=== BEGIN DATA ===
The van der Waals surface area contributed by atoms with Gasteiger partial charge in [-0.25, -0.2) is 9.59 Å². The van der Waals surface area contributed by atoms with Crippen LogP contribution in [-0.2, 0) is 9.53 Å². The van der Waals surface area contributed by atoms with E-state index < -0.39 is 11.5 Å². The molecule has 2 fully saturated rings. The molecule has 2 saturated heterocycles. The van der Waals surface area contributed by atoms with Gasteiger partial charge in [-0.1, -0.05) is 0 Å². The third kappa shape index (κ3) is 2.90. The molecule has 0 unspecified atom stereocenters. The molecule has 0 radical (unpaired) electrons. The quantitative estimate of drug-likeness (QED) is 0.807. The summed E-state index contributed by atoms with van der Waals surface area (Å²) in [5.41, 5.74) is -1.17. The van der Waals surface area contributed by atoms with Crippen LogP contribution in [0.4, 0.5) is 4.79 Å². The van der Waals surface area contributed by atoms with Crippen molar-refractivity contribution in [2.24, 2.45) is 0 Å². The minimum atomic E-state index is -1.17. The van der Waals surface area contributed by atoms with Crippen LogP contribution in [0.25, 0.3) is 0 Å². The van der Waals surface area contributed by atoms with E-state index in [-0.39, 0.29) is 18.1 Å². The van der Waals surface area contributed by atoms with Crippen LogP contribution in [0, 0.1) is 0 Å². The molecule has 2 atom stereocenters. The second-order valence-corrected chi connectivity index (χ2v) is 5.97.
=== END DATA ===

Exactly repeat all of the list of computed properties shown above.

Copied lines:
The van der Waals surface area contributed by atoms with Gasteiger partial charge in [-0.25, -0.2) is 9.59 Å². The van der Waals surface area contributed by atoms with Crippen LogP contribution in [-0.2, 0) is 9.53 Å². The van der Waals surface area contributed by atoms with E-state index < -0.39 is 11.5 Å². The molecule has 2 fully saturated rings. The molecule has 2 saturated heterocycles. The van der Waals surface area contributed by atoms with Gasteiger partial charge in [-0.1, -0.05) is 0 Å². The third kappa shape index (κ3) is 2.90. The molecule has 0 unspecified atom stereocenters. The molecule has 0 radical (unpaired) electrons. The quantitative estimate of drug-likeness (QED) is 0.807. The summed E-state index contributed by atoms with van der Waals surface area (Å²) in [5.41, 5.74) is -1.17. The van der Waals surface area contributed by atoms with Crippen LogP contribution in [0.4, 0.5) is 4.79 Å². The van der Waals surface area contributed by atoms with Crippen molar-refractivity contribution in [2.24, 2.45) is 0 Å². The minimum atomic E-state index is -1.17. The van der Waals surface area contributed by atoms with Crippen LogP contribution in [0.25, 0.3) is 0 Å². The van der Waals surface area contributed by atoms with E-state index in [-0.39, 0.29) is 18.1 Å². The van der Waals surface area contributed by atoms with Crippen LogP contribution in [0, 0.1) is 0 Å². The molecule has 2 atom stereocenters. The second-order valence-corrected chi connectivity index (χ2v) is 5.97.